Those following this blog will know that we often discuss data center criticality designations, and often the four tier classification system of the Uptime Institute. One of the issues on which we counsel our Clients is the distinction between Uptime Institute “Tier III” and TIA/942 “tier 3” (as well as the other tier levels, respectively).
While the Uptime Institute is credited with creation of the original description of data center criticality levels in Annex-G of TIA/942, there has been much unnecessary confusion between the two systems from the time of that document’s release. Besides the Uptime Institute’s interest in enforcement of proprietary intellectual property rights (of their Tier system) and their continual updates of the Tier classification system over time, in the mind of the everyday end user, they have been essentially interchangeable. Indeed confusion has ensued with this interchangeability in discussions between engineering teams, data center service providers, owner/operators, and end users.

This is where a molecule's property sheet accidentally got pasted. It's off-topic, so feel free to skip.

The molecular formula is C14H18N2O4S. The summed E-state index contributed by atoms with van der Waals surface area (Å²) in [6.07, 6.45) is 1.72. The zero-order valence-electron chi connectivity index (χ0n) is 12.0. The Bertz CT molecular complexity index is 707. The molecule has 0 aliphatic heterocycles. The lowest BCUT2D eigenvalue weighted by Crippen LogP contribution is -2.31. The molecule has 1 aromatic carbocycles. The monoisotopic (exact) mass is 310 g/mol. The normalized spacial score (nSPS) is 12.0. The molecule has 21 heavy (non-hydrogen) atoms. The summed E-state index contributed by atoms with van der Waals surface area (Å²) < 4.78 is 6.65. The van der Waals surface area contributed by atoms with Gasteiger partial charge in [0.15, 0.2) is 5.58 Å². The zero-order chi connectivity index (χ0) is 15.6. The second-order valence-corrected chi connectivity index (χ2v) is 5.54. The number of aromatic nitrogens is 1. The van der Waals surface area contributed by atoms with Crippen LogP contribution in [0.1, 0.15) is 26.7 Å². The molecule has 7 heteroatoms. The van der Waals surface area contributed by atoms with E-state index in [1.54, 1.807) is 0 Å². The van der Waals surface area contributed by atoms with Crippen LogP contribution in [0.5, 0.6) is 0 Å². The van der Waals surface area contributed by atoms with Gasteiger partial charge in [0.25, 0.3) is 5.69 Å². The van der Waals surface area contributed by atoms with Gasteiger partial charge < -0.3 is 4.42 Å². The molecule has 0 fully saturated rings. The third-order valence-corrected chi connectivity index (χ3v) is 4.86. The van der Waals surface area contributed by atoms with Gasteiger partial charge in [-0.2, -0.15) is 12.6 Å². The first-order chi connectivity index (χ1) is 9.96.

Today the Uptime Institute issued a press release saying that the Telecommunications Industry Association (TIA) and the Uptime Institute have agreed to work together to clarify confusion between the two systems. According to the press release, TIA has agreed to drop the term “tier” in their revised TIA/942. Neither this announcement nor TIA’s press release on the matter say what the new wording will be, but that the term “tier” will be “removed.”
We don’t think that the TIA have much to lose in this regard, as for the purposes of TIA/942, reference to the Tier proprietary standard can serve the purpose of the document. Furthermore, the Uptime Institute has the vested commercial interest in the Tier model and has demonstrated its commitment to drive it. For data center service providers who have been falsely claiming Tier level compliance, the bar of accountability has been raised. For the end-user, this news will probably be met with a bit of a yawn, as any distinction between the two has been largely regarded as just details, when “concurrently maintainable” MEP is the primary point of the discussion in the first place.